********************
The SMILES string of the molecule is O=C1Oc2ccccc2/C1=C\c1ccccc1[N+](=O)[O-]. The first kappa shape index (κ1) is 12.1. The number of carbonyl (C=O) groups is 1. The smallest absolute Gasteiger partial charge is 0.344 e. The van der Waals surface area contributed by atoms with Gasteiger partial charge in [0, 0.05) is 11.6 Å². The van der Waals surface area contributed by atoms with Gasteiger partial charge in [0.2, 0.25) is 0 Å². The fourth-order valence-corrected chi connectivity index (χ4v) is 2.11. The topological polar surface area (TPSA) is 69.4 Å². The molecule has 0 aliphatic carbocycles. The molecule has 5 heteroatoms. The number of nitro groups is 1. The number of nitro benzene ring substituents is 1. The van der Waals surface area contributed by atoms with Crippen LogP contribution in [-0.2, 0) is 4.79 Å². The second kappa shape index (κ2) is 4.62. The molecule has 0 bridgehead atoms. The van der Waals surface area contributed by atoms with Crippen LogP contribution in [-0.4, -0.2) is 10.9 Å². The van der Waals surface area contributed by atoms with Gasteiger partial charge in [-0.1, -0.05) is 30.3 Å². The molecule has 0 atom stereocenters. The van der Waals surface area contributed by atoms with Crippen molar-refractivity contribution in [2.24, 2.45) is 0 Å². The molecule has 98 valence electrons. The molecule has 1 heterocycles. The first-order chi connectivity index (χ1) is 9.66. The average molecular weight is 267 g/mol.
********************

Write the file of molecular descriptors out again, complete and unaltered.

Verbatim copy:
The SMILES string of the molecule is O=C1Oc2ccccc2/C1=C\c1ccccc1[N+](=O)[O-]. The first kappa shape index (κ1) is 12.1. The number of carbonyl (C=O) groups is 1. The smallest absolute Gasteiger partial charge is 0.344 e. The van der Waals surface area contributed by atoms with Gasteiger partial charge in [0, 0.05) is 11.6 Å². The van der Waals surface area contributed by atoms with Gasteiger partial charge in [0.2, 0.25) is 0 Å². The fourth-order valence-corrected chi connectivity index (χ4v) is 2.11. The topological polar surface area (TPSA) is 69.4 Å². The molecule has 0 aliphatic carbocycles. The molecule has 5 heteroatoms. The number of nitro groups is 1. The number of nitro benzene ring substituents is 1. The van der Waals surface area contributed by atoms with Crippen LogP contribution in [-0.2, 0) is 4.79 Å². The second kappa shape index (κ2) is 4.62. The molecule has 0 bridgehead atoms. The van der Waals surface area contributed by atoms with Crippen LogP contribution in [-0.4, -0.2) is 10.9 Å². The van der Waals surface area contributed by atoms with Gasteiger partial charge in [-0.1, -0.05) is 30.3 Å². The molecule has 0 atom stereocenters. The van der Waals surface area contributed by atoms with Crippen molar-refractivity contribution in [2.24, 2.45) is 0 Å². The molecule has 98 valence electrons. The molecule has 1 heterocycles. The first-order chi connectivity index (χ1) is 9.66. The average molecular weight is 267 g/mol.